They’re saying that this is the end.
Only, they have no idea what’s going on. Unlike us, the Public has no idea how bad this truly is.
I told them this would happen. Let’s forget the fact that I’ve been with the agency since 2004 and I have been one of the leaders of their cyber-terrorism department for the last five years. This was no time for I told you so’s though. Since we heard its warning nearly 24 hours ago our team has been working non-stop since; I figured while our staff was temporarily full, I could try to catch some sleep. I got a solid 20 minutes.
“Andrew! I need you back on earth buddy!”
I opened my eyes, and the visions of reality began flooding in. 20 agents around us, all of them steadily shuffling through their papers, the work moved so slow without any of our tech working, and we were rushed to this ridiculous location for a command center so fast that nobody was able to manifest the right mindset. However, I could tell they were no longer nervous, but anxious; they found something.
“What did you find Harry? Something that’ll get us outta the frying pan?”
“Two things. Come with me.”
I narrowed my eyes and began to scan around, ready myself for these discoveries. Harry wasted no time and brought me to the chalkboard where a school projector had been rolled out and was flickering with power shortages.
“Never thought I’d be using a 20-year-old projector in this age.”
“Never thought the FBI would make a base in an elementary school.”
“Desperate times Andrew.” Harry then put on his glasses and began to shuffle through the slides we had made for the projector. It was a miracle he still knew how to work the damn thing.
“First up, I received a full damage assessment over the radio. Thank god those still work.”
“Worse than before?”
“Nothing good. Any device that has ever been touched by the internet in any way, shape, or form, has been cut off. So that’s all computers and all cell phones. They’re calling it an EMP at this point. It’s affecting all electromagnetic waves. And worse, it’s spreading; it can only affect devices that are on. We just can’t spread the word fast enough.”
The most popular theory among FBI agents is that it’s a virus. But no virus could do this. This isn’t just a program, a malware issue, a computer is doing this. A very powerful one. And someone is using it for something malicious.
“What do you mean it’s spreading?” I asked.
Harry then rubbed his eyes, preparing me for the worst. We’re on the frontline again. “We have 16 hours until the virus disables everything using electromagnetic waves - that’s almost all communication, even radios. And 32 hours before the entire world starts to go dark. Not just the internet but all electricity. It’s a world ending event my friend, and we are the only ones who can figure it out.”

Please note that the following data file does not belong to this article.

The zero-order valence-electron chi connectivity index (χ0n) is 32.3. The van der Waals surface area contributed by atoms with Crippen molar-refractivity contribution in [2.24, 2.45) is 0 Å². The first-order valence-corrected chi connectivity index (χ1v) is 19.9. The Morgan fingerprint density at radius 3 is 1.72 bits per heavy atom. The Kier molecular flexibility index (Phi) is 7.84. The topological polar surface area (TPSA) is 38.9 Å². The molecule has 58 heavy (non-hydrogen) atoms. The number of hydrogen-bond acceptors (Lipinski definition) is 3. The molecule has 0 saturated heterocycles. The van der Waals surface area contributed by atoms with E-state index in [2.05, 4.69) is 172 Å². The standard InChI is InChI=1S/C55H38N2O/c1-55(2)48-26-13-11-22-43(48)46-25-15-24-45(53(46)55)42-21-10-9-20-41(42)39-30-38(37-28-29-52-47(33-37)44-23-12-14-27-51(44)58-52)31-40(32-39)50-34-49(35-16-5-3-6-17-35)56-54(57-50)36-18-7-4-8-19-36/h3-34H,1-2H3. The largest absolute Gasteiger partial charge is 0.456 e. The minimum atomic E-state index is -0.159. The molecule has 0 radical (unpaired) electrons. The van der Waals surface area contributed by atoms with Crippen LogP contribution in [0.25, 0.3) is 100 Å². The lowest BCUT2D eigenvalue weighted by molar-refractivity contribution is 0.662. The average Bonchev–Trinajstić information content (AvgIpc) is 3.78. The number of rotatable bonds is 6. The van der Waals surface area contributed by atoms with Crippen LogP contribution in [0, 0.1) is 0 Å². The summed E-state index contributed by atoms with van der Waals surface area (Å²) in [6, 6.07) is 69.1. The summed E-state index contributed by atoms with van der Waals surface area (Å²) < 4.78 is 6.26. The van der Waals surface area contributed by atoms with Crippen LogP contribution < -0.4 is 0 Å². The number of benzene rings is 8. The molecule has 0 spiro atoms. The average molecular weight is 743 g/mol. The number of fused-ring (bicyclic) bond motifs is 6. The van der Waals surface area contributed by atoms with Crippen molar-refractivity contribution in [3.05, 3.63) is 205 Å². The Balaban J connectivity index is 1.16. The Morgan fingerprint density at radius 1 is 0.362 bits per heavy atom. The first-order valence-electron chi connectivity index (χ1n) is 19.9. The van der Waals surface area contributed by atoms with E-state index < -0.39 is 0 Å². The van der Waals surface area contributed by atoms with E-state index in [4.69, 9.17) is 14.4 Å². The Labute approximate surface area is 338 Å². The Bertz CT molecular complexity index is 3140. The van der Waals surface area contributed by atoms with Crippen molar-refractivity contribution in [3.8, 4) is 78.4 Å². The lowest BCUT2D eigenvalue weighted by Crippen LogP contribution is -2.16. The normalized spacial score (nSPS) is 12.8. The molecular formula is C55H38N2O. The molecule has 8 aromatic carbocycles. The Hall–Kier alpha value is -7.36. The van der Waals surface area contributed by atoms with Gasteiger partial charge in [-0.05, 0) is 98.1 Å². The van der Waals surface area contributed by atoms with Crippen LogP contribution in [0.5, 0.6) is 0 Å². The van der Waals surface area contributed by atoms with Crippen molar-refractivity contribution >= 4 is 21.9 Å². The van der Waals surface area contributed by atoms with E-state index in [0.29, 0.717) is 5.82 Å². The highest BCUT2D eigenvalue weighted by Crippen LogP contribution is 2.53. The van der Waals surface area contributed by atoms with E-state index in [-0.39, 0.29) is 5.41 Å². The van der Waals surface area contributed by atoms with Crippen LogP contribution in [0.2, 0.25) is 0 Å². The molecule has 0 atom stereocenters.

“There’s gotta be something, a connection somewhere to this virus, this computer, whatever the hell you want to call it.”
“Are we relying on hope Agent Quinn?”
I rubbed my head and looked toward the projector. I knew there had to be some positivity in this. There’s always a flip side. Harry always had this way of answering my optimism with a question, I saw the faintest hint of a smile on his face, and I knew. There was indeed a connection or at least a hint of one.
“What’s that second development?”
“About an hour ago, Agent Gutierrez over there was compulsively listening to news radio in Oklahoma City to see if anything stood out and….”
I leaned in; my curiosity had peaked. “What did the paparazzi get to before us?”
“An ATM, well several, went berserk and began spitting money everywhere and people were trampling over each other.”
“You think it’s the machine?”
“It gets better. We watched the security footage; it was from an old streetlight camera. It was a standalone unit that had no internet or connection whatsoever. It’s about 15 years old, so the quality isn’t the greatest but here’s what we got.”
Harry inserted a black and white photo of the ATM frenzy, and I began to search for a clue. When I directed my attention away from the crowd of people I found what Harry expected me too; He was testing to see if I still had what it took to go out into the field.
“Four kids. How long did they spend there?”
“Not 2 minutes. The banks aren’t working Quinn; this girl had to have walked out with a deposit. We are leaving to ask the bank staff about these suspicious customers they had today. I know it’s not much, but it’s all we have. Are you with us?”
“You’re taking me with you. You need all the help you can get.”
A heavy and suppressing hum began to form outside the window. A Blackhawk Helicopter. A beautiful relic now 30 years old. Its blades beat down on the ground mercilessly centering itself for a landing. With national air traffic control out of commission, we would be flying close to the ground. I wasted no time grabbing my coat and briefcase.
In this time of my mid-life crisis, this sounded like one hell of a good idea, especially with my tiny flask I always kept handy.
“Riding into the battlefield in style. I’m a 90′s kid; this is a dream come true.”
“Weren’t you raised in the 80′s?”
“I’m a late bloomer. But I’m getting impatient to ask some bank employees some questions.” I yelled to Harry as we entered the helicopter. Harry got in quickly and put on his headset before he spoke to me. Damn near ear bursting in that chopper. The pilot saw Harry, and I enter the chopper, and he began to take off.
“Let’s get to these kids before the military gets in on this!”
I gave him a rock on, and I heard the end of his laughter when the Blackhawk had taken flight. Nothing like it, flying, it’s pure freedom. I resisted no urge to hang out the edge as close as my seatbelt would let me go. I let the force of the wind in a vessel traveling 120-150 miles an hour liberate my senses, and I drifted off to my own little world. It gave me the thought process I would need before we reached our destination.
“Just one thing Quinn.”
“What’s that boss?” I asked suspiciously through my headset.
“We gotta talk about your hair buddy. Pink now? Come on.”
“You’re just an old man Harry. You don’t get it.” I said as I played with my pink highlights. It looked magnificent; I didn’t care what anyone had to say about it.
“And you’re in denial. I think it’s hilarious at any rate. You look ridiculous.”